"Those stories kill bears," Servheen said of the AP article. "They're the National Inquirer-type crap that poisons people's minds. We could have all the cooperative efforts, 30 years in the Yellowstone, dissolve and disappear because people think it's futile."
There are other ways out of the courtroom, at least for wolves. And one leads through Congress.
Sen. Max Baucus pledged shortly after Molloy's wolf ruling he would "introduce legislation that puts wolves under Montana's management." Rep. Denny Rehberg said he would co-sponsor Texas Rep. Chet Edwards' H.R. 6028, which would amend the Endangered Species Act and remove wolves from its jurisdiction.
Another goes back into the rulebook. Montana Fish, Wildlife and Parks wolf program coordinator Carolyn Sime said the state is considering a 10-J exemption, which would give Montanans increased federal leeway to manage wolves.
Lots of unknowns dot that path. The 10-J rule probably wouldn't affect Montana's northern threatened population, but it might let ranchers protect livestock in southern counties. How that might affect some packs that appear to roam across the line is uncertain.
It's also unknown if the rule can be stretched to include population control - not just immediate threats. Hunter groups throughout the state want wolf numbers reduced.
"To change the rules for delisting based upon a vision of more wolves on the landscape ignores the evidence that wolves are recovered, and ready to be delisted and managed permanently in Montana and Idaho," Montana Wildlife Federation director Craig Sharpe wrote in a letter backing the FWP legal challenge. He was joined by the Montana Bowhunters Association and nine rod and gun clubs in the state.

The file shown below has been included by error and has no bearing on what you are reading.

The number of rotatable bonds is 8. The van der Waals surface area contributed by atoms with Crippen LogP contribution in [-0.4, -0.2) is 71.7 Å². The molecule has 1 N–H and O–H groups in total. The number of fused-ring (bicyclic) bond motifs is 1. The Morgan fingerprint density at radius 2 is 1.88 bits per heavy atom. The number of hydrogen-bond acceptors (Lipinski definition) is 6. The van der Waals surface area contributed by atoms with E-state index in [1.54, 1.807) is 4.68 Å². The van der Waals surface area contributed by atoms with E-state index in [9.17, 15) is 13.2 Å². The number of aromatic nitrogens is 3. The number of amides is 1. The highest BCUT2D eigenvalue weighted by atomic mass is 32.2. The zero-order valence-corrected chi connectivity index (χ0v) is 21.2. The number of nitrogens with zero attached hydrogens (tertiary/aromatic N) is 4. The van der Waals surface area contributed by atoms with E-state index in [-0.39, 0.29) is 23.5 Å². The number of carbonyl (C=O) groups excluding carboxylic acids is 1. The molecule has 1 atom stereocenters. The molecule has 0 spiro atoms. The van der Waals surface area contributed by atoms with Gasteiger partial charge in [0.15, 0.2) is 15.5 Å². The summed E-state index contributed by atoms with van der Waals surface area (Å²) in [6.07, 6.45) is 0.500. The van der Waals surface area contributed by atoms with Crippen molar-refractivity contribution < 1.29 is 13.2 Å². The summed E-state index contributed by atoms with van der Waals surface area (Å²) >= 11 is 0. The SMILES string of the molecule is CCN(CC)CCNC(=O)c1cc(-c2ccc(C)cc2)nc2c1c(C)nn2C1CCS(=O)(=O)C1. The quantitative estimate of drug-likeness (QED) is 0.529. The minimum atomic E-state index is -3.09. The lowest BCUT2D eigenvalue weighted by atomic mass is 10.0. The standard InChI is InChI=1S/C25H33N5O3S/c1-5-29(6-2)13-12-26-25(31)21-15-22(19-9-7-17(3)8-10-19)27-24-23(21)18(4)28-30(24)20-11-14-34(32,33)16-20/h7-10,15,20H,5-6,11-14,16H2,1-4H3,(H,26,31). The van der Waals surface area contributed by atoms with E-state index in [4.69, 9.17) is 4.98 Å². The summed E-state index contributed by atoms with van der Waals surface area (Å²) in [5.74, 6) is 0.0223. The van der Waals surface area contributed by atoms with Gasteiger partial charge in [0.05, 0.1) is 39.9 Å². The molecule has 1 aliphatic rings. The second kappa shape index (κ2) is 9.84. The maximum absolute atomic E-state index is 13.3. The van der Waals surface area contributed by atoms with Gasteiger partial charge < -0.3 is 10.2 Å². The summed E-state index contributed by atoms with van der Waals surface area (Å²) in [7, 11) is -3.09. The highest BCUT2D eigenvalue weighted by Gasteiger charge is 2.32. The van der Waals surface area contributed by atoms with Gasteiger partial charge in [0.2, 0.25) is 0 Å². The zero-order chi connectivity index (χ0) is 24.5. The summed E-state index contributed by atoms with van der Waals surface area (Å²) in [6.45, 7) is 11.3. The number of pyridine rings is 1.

Sharpe said the 1994 federal wolf reintroduction plans anticipated wolves could hurt big-game populations and could be controlled if elk and deer were suffering.
But Sime pointed out another potential snag. Even if Montana gets permission for greater local control, that could wind up in court too.
"We have to ask if pursuit (of a 10-J exemption) is a wise use of agency resources," Sime said. "Will it get litigated?"
The Blackfoot Challenge linked together ranchers like Rowland, state managers like Sime and federal biologists like Servheen to help humans and wildlife coexist. Its own wildlife manager, Seth Wilson, said the challenge now is to keep that linkage alive while the courts grind on.
"The networks and the trust we've worked very hard to build will survive this," Wilson said. "And whether they're listed or not listed, it doesn't really matter to a bear or wolf. They're going to continue to do what they do."
Reporter Rob Chaney can be reached at 523-5382 or at email@example.com.